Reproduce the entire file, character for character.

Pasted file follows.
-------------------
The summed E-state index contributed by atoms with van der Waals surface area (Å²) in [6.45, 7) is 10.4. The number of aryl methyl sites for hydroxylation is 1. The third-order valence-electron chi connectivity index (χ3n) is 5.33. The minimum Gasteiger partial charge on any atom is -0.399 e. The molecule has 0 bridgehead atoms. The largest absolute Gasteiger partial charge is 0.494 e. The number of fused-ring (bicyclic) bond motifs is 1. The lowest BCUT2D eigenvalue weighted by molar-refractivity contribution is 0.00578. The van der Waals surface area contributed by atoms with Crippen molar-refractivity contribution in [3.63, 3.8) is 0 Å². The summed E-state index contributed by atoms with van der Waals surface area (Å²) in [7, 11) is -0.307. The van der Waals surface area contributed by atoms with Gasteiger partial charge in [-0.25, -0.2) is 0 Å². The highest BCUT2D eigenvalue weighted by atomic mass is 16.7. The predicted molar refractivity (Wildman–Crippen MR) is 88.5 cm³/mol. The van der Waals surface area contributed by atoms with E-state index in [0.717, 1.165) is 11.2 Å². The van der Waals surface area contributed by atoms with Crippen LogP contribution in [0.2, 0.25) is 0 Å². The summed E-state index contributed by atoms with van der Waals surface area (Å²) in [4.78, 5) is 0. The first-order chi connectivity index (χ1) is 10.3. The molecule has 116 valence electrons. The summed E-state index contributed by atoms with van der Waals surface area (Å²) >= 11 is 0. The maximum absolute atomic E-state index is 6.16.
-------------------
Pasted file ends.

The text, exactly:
The summed E-state index contributed by atoms with van der Waals surface area (Å²) in [6.45, 7) is 10.4. The number of aryl methyl sites for hydroxylation is 1. The third-order valence-electron chi connectivity index (χ3n) is 5.33. The minimum Gasteiger partial charge on any atom is -0.399 e. The molecule has 0 bridgehead atoms. The largest absolute Gasteiger partial charge is 0.494 e. The number of fused-ring (bicyclic) bond motifs is 1. The lowest BCUT2D eigenvalue weighted by molar-refractivity contribution is 0.00578. The van der Waals surface area contributed by atoms with Crippen molar-refractivity contribution in [3.63, 3.8) is 0 Å². The summed E-state index contributed by atoms with van der Waals surface area (Å²) in [7, 11) is -0.307. The van der Waals surface area contributed by atoms with Gasteiger partial charge in [-0.25, -0.2) is 0 Å². The highest BCUT2D eigenvalue weighted by atomic mass is 16.7. The predicted molar refractivity (Wildman–Crippen MR) is 88.5 cm³/mol. The van der Waals surface area contributed by atoms with E-state index in [0.717, 1.165) is 11.2 Å². The van der Waals surface area contributed by atoms with Crippen LogP contribution in [0.2, 0.25) is 0 Å². The summed E-state index contributed by atoms with van der Waals surface area (Å²) in [4.78, 5) is 0. The first-order chi connectivity index (χ1) is 10.3. The molecule has 116 valence electrons. The summed E-state index contributed by atoms with van der Waals surface area (Å²) >= 11 is 0. The maximum absolute atomic E-state index is 6.16.